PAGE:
# Routing

If you have a WebSharper.Sitelets.Router<'T> value, it can be shared between server and client. A router encapsulates two things: parsing an URL path to an abstract value and writing a value as an URL fragment. So this allows generating links safely on both client When initializing a page client-side, you can decide to install a custom click handler for your page which recognizes some or all local links to handle without browser navigation.

# Install client-side routing

There are 3 scenarios for client-side routing which WebSharper routing makes possible:

  • For creating single-page applications, when browser refresh is never wanted, Router.Install creates a global click handler that prevents default behavior of <a> links on your page pointing to a local URL.
  • If you want client-side navigation only between some part of the whole site map covered by the router, you can use Router.Slice before Router.Install. This creates a global click handler that now only override behavior of local links which can be mapped to the subset of endpoints that are handled in the client. For example you can make navigating between yoursite.com/profile/... links happen with client-side routing, but any links that would point out of /profile/... are still doing browser navigation automatically.
  • If you want to have client-side routing on a sub-page that the server knows nothing about, Router.InstallHash subscribes to window.location.hash changes only. You can use a router that is specific to that single sub-page.

In all cases, the Install function used returns a Var, which you can use to map the visible content of your page from. It has a two way binding to the URL: link or forward/back navigation changes the value of the Var, and setting the value does a client-side navigation which also updates the URL automatically.

Example for Router.Install, using the router value introduced in the Sitelets documentation:

let ClientMain() =
    let location = rPages |> Router.Install Home
        | Home -> div [] [ text "This is the home page" ]
        | Contact p -> div [] [ text (sprintf "Contact name:%s, age:%d" p.Name p.Age) ]

First argument (Home) specifies which page value to fall back on if the URL path cannot be parsed (although this won't happen if you set up your server-side correctly), which could be a home or an error page.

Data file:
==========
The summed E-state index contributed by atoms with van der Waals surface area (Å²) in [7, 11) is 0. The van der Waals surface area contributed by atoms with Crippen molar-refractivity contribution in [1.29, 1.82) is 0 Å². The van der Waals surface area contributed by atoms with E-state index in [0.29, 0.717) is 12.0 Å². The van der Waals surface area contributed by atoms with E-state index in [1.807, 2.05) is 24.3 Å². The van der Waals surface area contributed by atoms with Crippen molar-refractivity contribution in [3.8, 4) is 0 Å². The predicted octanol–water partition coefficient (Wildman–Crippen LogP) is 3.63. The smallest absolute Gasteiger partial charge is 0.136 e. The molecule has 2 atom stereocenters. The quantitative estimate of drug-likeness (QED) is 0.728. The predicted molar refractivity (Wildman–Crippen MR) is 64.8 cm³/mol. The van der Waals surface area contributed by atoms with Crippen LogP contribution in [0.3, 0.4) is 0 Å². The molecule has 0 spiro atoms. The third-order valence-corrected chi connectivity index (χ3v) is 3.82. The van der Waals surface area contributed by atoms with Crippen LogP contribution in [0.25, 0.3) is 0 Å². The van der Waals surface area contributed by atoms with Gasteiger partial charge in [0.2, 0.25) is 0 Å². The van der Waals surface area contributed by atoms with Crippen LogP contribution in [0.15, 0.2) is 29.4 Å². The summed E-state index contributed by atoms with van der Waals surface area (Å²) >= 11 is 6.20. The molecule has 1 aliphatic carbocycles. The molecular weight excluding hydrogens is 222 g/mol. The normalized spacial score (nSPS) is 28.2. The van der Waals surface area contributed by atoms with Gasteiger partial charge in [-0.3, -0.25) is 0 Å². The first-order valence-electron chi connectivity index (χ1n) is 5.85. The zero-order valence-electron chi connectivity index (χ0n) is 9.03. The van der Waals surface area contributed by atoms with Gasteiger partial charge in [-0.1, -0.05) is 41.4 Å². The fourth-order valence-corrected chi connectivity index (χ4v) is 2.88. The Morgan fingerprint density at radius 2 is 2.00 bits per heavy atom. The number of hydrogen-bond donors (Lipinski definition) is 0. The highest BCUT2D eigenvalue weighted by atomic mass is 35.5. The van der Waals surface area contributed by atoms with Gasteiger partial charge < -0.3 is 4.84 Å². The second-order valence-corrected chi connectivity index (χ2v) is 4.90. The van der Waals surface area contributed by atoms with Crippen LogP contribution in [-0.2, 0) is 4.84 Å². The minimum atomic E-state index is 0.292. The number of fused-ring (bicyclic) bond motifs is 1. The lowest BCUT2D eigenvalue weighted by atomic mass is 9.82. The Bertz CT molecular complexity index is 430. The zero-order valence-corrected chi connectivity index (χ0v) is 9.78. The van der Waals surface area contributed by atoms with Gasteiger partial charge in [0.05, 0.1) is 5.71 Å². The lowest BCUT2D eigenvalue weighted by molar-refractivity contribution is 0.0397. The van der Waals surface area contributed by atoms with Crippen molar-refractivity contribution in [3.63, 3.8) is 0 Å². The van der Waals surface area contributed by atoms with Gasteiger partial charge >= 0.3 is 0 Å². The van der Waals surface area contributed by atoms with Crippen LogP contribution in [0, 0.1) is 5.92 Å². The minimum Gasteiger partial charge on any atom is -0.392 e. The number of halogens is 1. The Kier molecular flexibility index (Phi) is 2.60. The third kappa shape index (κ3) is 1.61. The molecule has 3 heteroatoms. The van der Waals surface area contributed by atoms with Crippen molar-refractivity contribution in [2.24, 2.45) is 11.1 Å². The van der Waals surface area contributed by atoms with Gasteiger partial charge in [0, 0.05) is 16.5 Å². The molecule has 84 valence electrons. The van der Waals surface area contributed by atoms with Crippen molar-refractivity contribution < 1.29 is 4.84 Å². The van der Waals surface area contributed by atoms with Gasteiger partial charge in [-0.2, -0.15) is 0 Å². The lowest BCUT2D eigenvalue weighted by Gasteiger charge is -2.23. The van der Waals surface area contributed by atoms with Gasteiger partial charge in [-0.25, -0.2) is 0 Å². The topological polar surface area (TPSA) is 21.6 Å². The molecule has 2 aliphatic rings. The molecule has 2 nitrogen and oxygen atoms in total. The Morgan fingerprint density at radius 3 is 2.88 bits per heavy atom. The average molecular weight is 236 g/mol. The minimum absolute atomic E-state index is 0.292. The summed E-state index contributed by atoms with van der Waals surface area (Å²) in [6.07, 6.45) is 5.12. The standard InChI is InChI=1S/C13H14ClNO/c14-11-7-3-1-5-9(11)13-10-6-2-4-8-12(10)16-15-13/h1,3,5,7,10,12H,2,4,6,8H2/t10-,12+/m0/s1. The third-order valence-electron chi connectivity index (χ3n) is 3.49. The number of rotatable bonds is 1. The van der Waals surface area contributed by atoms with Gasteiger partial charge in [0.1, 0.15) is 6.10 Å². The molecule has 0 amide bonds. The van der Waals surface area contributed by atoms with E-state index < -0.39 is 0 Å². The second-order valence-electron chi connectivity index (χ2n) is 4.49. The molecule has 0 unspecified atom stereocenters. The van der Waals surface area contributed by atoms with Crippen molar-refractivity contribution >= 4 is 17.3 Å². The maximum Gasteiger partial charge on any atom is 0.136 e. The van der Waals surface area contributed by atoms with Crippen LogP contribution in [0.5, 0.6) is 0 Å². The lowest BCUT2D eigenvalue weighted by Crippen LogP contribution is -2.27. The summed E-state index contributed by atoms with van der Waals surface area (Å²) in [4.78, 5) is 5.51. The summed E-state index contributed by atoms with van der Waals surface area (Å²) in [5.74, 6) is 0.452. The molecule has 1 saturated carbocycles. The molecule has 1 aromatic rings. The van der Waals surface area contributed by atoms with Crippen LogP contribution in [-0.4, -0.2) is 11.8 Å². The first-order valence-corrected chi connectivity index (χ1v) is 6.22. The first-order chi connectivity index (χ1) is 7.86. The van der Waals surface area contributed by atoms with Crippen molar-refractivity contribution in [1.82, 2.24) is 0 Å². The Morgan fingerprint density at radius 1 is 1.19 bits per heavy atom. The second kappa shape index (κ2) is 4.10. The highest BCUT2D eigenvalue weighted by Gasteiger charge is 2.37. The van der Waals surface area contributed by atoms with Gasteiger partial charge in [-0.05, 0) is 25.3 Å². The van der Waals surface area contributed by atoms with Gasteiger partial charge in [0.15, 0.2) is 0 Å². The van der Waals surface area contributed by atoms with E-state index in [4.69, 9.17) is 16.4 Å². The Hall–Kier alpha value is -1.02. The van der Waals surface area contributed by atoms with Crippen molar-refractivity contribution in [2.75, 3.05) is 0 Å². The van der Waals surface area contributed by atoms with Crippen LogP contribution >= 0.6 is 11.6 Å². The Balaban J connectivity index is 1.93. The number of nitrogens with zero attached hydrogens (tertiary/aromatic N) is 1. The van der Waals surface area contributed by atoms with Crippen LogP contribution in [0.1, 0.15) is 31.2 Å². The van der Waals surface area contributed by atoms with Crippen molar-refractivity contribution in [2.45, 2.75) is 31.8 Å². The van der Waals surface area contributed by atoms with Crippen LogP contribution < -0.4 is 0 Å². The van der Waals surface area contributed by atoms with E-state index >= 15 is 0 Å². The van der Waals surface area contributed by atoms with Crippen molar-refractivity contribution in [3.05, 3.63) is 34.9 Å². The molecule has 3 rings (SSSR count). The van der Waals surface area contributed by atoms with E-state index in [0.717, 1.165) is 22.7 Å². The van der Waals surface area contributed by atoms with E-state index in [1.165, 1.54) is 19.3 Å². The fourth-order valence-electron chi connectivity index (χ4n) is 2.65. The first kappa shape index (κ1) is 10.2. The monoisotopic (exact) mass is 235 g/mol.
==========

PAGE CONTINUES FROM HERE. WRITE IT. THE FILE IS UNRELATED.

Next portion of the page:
Also, you need to make sure that your router value is [<JavaScript>] annotated (or a containing type, module or the assembly is), so that it is available for cross-tier use.

Router.InstallHash have the same signature as Router.Install, the only difference is that URLs would look like yoursite.com/#/contact/Bob/32.

Example for Router.Slice and Router.Install:

let ContactMain() =    
    let location =
        rPages |> Router.Slice
            (function Contact p -> Some p | _ -> None)
        |> Router.Install ("unknown", 0)
    location.View.Doc(fun p -> 
        div [] [ text (sprintf "Contact name:%s, age:%d" p.Name p.Age) ]

Here we only install a click handler for the contact pages, which means that a link to root will be a browser navigation, but links between contacts work fully on the client. The first function argument maps a full page value to an option of a value that we handle, and the second function maps this back to a full page value. So instead of a Var<Pages> here we get only a Var<Person>.

In a real world application, usually you would have some View.MapAsync from the location variable, to pull some data related to the subpage from the server by an RPC call, and exposing that as content:

[<Remote>] // this is a server-side function exposed as a WebSharper RPC
let GetContactDetails p = async { ... }

let ContactMain() =    
    let location = // ...
    let contactDetails = location.View |> View.MapAsync GetContactDetails
    contactDetails.Doc(fun p -> 
        // show contact details

You can navigate programmatically with location.Value <- newLoc, location |> Var.Set newLoc or location := newLoc (if you have open WebSharper.UI.Next.Notation).